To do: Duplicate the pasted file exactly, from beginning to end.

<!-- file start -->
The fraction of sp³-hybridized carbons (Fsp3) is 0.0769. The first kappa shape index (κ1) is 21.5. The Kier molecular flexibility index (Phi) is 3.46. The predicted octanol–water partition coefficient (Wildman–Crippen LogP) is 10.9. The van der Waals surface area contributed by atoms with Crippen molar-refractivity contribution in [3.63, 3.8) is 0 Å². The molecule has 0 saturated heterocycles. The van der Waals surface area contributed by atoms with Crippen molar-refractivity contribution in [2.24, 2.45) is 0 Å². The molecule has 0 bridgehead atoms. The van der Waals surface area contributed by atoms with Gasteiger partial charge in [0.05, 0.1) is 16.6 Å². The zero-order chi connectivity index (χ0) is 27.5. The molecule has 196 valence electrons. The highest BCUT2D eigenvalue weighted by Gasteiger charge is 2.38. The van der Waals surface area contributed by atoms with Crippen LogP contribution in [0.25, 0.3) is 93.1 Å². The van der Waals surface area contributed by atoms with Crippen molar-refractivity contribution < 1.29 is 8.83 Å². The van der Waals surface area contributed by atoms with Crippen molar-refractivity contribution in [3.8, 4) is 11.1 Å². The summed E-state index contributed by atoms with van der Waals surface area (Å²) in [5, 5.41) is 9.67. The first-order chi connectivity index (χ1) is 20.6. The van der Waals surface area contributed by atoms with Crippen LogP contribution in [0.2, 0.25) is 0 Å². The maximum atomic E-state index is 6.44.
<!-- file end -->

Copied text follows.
The fraction of sp³-hybridized carbons (Fsp3) is 0.0769. The first kappa shape index (κ1) is 21.5. The Kier molecular flexibility index (Phi) is 3.46. The predicted octanol–water partition coefficient (Wildman–Crippen LogP) is 10.9. The van der Waals surface area contributed by atoms with Crippen molar-refractivity contribution in [3.63, 3.8) is 0 Å². The molecule has 0 saturated heterocycles. The van der Waals surface area contributed by atoms with Crippen molar-refractivity contribution in [2.24, 2.45) is 0 Å². The molecule has 0 bridgehead atoms. The van der Waals surface area contributed by atoms with Gasteiger partial charge in [0.05, 0.1) is 16.6 Å². The zero-order chi connectivity index (χ0) is 27.5. The molecule has 196 valence electrons. The highest BCUT2D eigenvalue weighted by Gasteiger charge is 2.38. The van der Waals surface area contributed by atoms with Crippen LogP contribution in [0.25, 0.3) is 93.1 Å². The van der Waals surface area contributed by atoms with Crippen molar-refractivity contribution < 1.29 is 8.83 Å². The van der Waals surface area contributed by atoms with Crippen molar-refractivity contribution in [3.8, 4) is 11.1 Å². The summed E-state index contributed by atoms with van der Waals surface area (Å²) in [5, 5.41) is 9.67. The first-order chi connectivity index (χ1) is 20.6. The van der Waals surface area contributed by atoms with Crippen LogP contribution in [0.2, 0.25) is 0 Å². The maximum atomic E-state index is 6.44.